Stop Watering Dead Plants
Updated: Jul 6, 2020
If you know me, you know that I absolutely adore oak trees, find beauty in all flowers, and go out of my way to simply exist in nature. Though I can’t say I’ve learned how to properly garden or care for plants, there are things that nature has shown me time and time again. First, most plants need water to survive. Second, environment and placement are critical. Last, but certainly not least, pruning is oftentimes necessary and greatly improves growth and life.
For those who are unfamiliar with the process, pruning is the act of removing the diseased, damaged, and dead parts of the plants and it’s done for a variety of reasons. If not addressed, overtime more decay can come and actually kill the entire plant. Therefore, knowing when and how to prune the plant is not important. It’s life saving.
When Watering is a Waste It’s oftentimes challenging to accept a death in any capacity. Not because we can’t physically see something is dead, but because we can’t accept that it’s over. We are all guilty of watering dead plants at some point in our lives. Just as we try to put a plant to sunlight or water it after we see it is withered, broken, and its state is irreversible. We think that putting more effort, energy, and stimuli in front of something dead will somehow give it new life or meaning.
That doesn’t work in plants and it certainly doesn’t work personally, with people, or whenever it pertains to the alignment of our purpose. After trying to fix things our way, we realize that as much as it may hurt to let someone go, as uncomfortable as it is to dissect and destroy toxic traits within ourselves, or as difficult as it may be to find peace with a situation, we have to cut it off because allowing it to stay as a part of our life will only hurt us more in the long run. It will rob us of our joy, stifle our growth, and kill any chance of us moving forward. We either kill off the dead weight or slowly die with it.
Blocking the Shine Plants become misshapen, weak, and their growth is stunted whenever they are not exposed to the right lighting. I was the same way. As strong and tall as I may have appeared, at my roots I was drowning mentally and emotionally, green when it came to life lessons and experience, and would shrivel at the thought of rejection. I shined so bright in some areas and seemed to thrive, but in other areas I was lacking, stuck, and disoriented. There were a plethora of things I needed to address, accept, and change in myself and it was not an easy process at all.
For necessary change to happen I had to take myself, both physically and mentally, out of the comfort zone I was accustomed to. Therapy and faith helped me realize there were nonsensical and negative perspectives, situations I couldn't seem to make peace with, and a lot of confusion holding me back and acting as a dark cloud in my life. It wasn't until I got into a mindset and environment where I could self access and begin to learn and unlearn a wide spectrum of issues, insights, and information did I begin to see the proverbial light. I had to stop making excuses for myself and let a lot of things, people, and ideals go.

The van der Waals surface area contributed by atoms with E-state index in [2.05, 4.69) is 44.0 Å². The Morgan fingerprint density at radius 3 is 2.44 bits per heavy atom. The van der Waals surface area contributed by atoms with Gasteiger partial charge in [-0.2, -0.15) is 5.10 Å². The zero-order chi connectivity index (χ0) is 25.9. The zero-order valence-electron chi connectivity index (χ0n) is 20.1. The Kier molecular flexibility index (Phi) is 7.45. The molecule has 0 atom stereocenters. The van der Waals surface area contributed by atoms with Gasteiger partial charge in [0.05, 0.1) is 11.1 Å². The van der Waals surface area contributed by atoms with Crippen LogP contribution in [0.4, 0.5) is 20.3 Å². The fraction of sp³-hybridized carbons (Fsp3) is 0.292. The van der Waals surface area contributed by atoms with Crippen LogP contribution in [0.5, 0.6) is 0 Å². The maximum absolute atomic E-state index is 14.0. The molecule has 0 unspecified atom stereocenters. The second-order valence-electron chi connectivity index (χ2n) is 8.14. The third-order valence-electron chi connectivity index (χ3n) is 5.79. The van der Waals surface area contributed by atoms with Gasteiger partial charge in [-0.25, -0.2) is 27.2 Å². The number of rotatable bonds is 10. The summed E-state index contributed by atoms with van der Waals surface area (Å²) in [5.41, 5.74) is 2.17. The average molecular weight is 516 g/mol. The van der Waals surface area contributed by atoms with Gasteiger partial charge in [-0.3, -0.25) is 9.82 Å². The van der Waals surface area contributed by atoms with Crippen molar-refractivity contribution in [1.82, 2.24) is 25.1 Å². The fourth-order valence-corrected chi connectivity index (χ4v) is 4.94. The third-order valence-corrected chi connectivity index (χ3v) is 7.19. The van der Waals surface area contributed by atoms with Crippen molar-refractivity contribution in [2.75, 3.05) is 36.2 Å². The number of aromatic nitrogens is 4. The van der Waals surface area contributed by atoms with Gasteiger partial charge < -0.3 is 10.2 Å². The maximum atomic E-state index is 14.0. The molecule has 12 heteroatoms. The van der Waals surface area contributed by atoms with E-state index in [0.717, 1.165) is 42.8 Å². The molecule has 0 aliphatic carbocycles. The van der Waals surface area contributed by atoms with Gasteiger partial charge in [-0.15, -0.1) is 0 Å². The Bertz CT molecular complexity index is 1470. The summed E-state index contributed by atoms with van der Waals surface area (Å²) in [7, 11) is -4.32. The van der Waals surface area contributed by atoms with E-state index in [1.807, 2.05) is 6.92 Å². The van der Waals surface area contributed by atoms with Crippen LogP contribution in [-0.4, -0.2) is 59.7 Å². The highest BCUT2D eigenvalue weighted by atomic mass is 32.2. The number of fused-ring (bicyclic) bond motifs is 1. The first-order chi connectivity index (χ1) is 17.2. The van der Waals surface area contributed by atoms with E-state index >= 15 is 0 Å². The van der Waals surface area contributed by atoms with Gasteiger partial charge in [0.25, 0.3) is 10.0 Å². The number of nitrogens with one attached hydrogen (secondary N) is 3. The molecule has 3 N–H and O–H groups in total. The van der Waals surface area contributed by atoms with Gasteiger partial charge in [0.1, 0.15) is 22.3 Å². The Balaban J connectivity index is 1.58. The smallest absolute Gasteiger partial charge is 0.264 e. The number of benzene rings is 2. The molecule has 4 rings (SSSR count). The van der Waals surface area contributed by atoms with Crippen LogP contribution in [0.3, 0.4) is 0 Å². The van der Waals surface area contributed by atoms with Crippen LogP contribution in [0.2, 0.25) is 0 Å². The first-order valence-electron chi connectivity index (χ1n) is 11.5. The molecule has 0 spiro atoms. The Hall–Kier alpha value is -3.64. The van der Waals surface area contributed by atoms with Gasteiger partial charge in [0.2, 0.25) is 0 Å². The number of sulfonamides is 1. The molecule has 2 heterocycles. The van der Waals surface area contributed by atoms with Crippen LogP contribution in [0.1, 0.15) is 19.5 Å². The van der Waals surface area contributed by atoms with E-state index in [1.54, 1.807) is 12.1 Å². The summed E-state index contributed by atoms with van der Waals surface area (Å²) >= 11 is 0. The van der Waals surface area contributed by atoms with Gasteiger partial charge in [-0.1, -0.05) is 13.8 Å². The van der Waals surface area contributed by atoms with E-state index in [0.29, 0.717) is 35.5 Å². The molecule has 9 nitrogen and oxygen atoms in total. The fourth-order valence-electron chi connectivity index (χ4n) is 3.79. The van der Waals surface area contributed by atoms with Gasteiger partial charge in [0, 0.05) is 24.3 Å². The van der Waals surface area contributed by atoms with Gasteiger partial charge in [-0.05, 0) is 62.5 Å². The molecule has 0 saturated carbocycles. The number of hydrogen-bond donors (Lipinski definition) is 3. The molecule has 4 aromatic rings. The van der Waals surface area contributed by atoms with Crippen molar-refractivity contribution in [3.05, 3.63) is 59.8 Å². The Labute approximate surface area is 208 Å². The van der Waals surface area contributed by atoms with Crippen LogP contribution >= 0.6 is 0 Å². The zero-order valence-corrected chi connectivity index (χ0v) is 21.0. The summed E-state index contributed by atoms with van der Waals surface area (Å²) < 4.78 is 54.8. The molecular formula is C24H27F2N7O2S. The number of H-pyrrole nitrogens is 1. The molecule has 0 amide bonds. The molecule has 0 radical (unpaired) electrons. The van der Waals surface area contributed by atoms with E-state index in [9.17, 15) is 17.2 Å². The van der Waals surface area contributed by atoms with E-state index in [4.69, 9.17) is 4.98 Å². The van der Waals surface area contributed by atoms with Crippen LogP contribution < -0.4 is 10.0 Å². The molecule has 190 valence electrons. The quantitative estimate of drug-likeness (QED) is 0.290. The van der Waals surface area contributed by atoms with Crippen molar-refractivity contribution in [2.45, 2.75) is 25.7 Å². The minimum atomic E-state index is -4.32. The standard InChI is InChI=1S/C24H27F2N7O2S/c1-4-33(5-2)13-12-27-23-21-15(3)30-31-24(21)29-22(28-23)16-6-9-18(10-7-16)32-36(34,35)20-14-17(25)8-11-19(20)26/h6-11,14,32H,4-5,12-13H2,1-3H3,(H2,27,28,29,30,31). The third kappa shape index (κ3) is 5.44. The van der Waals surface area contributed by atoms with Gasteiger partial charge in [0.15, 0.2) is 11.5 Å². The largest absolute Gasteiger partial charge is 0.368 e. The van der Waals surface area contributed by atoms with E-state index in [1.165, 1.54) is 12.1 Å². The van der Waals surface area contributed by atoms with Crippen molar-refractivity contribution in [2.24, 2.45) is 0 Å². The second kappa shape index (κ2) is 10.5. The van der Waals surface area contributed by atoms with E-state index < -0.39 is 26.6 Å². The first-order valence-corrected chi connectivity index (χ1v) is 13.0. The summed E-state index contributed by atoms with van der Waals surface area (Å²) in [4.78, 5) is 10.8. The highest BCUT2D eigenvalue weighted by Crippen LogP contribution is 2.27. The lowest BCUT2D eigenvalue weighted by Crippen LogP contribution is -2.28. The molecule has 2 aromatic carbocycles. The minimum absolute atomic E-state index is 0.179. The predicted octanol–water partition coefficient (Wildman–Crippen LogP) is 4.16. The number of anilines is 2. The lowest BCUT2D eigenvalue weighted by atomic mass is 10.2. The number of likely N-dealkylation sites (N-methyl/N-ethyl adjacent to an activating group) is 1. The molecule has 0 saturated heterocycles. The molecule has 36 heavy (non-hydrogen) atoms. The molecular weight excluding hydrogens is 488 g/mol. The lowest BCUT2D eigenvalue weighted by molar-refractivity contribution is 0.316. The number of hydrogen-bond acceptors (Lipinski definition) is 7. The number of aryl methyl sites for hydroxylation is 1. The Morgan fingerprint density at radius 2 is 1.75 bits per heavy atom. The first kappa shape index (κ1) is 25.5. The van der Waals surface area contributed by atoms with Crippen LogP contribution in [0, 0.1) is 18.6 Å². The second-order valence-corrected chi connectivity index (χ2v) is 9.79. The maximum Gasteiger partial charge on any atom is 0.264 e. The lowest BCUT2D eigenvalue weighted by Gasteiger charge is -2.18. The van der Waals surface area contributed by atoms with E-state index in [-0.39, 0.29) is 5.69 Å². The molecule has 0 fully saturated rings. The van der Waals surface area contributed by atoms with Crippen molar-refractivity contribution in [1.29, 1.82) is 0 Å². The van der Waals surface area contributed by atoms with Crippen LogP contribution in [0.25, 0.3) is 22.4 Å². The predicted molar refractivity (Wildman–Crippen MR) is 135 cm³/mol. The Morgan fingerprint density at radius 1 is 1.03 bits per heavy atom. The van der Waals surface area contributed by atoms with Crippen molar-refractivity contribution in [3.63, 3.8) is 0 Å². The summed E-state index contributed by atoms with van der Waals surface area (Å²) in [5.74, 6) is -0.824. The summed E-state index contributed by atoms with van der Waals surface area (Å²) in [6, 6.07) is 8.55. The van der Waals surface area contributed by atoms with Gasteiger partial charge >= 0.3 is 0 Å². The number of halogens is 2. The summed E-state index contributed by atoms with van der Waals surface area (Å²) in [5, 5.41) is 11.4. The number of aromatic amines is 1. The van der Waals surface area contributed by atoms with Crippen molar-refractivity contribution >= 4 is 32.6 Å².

Cut to the Change
It's no surprise that after the assessment of self ends, the true assessment of circle, circumstance, and connections begin. During the growth process, some pruning comes naturally where little work, emotion, or attention is required. In other areas, uncomfortable decisions and boundaries are placed for protection and preservation. I had to discern the difference between attachments and connections I shared with people, acts of enabling versus mere compromising, and accept that if I wanted to continue growing then I couldn't hold on to everyone and everything anymore. I had choices and cuts to make, for the overall good of my future and well being.
Expired reasoning and relationships, sources of negativity, and destructive spirits were quietly and respectfully removed from my life. Not because I didn't love, respect, or forgive these people or things, but because I love myself, know my worth, and protective my energy and peace much more now. I’m not giving attention to things that drain the life out of me and I’m not even close to being sorry about it. The right choice is not always the easy one and pruning embodies that notion. Sometimes enough is enough and I learned that holding on to pieces that don’t belong in my life only prolonged the pain. Cutting off branches to mindsets, people, and environments that no longer served me aligned me with so many opportunities, blessings, and an increased awareness of self that made everything worth it.
You Reap What You Sow
Galations 6:9 states "And let us not grow weary of doing good, for in due season we will reap, if we do not give up." The journey of evolving and elevating to our truest potential is not a cake walk but a faith walk. Change is seldom easy and growth is always uncomfortable, which explains why many people do not pursue them. However, those that humble themselves, make their alignment a priority, and break their personal chains never look back and regret the positive strides they've made.
You get out what you put in. No matter the magnitude of your struggle, how old you are, what you've done or how long you wandered in the wind; if you made a conscious effort to be better, do better, and attract better, the opportunities, energy, and interactions that come your way will ultimately get better as well. With that being said, with all the great blessings coming your way, you can't receive or hold any of them if you are bogged down with the dead weight of a toxic mindset, negative influences, stagnant surroundings or the inability to forgive. Let go, cultivate, and grow.